Posts by Nick Batzig

 

Nothing serves to strengthen our faith so much as seeing the various patterns which God has woven into the pages of Scriptures in order to form a beautiful tapastry of His redeeming grace in Christ. It is not uncommon for theologians to refer to the meta-narrative, or the story of Scripture, as they seek to highlight the organic Christological connectivity of God's revelation in the Bible. Over the years, I've sought to share some of the biblical theological insights that I have gleaned from Scripture and from many of the great theologians of church history. While there are so many rich redemptive-historical connections to be made in Scripture, here is a digestion of some of what I have personally found to be the most spiritually stimulating redemptive-historical meditations from Scripture--combined with a few historical references:

 

Everyone loves a sunny day; and, everyone hates a cloudy day, right? After all, we have a singular medical classification for the negative effects of cloudy days on the human psyche. We tend to speak of the beauty of any given day in relation to how much of the sun and sky we are able to see. However, Scripture encourages us to view the clouds in such a way as to think of the glory and presence of God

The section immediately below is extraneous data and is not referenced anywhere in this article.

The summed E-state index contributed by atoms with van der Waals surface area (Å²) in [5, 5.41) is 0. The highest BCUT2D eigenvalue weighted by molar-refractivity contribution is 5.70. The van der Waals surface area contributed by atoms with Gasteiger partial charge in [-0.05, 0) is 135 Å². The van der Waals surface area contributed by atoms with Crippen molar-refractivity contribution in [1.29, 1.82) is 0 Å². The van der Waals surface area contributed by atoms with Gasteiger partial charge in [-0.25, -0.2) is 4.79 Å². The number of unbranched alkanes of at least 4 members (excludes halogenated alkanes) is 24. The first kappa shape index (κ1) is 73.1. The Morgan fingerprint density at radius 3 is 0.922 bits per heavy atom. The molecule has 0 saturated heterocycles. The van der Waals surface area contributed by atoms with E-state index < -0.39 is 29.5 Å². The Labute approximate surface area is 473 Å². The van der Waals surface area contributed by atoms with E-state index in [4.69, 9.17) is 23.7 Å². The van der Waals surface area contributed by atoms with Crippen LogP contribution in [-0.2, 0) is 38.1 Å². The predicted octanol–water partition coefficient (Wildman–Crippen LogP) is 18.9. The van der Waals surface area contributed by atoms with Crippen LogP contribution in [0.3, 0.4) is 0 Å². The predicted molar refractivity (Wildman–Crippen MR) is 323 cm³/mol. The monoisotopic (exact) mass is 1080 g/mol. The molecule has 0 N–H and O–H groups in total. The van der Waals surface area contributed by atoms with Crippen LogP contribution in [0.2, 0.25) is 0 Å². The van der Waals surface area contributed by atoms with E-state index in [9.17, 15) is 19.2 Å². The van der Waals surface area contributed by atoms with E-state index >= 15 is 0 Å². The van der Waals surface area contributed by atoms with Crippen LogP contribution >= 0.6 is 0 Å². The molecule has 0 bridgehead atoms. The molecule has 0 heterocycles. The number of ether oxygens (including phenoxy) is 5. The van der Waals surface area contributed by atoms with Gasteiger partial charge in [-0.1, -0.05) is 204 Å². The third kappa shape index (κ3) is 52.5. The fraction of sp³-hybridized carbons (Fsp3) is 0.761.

There are 18 common mistakes that ministers, elders and deacons should labor to avoid when leading the congregation in public prayer. 

 

Since the command not to forsake the assembly (Heb. 10:24-25) extends far beyond geographical boundaries, one of the things that I have longed to see in our highly transitional congregation is a commitment to find a solidly biblical church in which to worship while on vacation. I assume that I am not alone in this desire.

 

No one likes change. Change frequently becomes a platform for anxiety in an individual's life. We all like routine. Knowing what to expect makes us feel safe and offers us the comfort of seeming stability. Yet, change is inevitable. We are changing creatures in a changing world. Things are either changing for the worst or for the better. Nothing remains static. Growth and progress necessitate change. This is no less true with regard to the growth and progress of a local church as it is with regard to an individual's life. Change in the church is one of the most necessary but also one of the most unwelcomed guests. So, given the fact that change can be stressful and steal away an individual's sense of comfort, how should pastors approach this subject in theory and practice?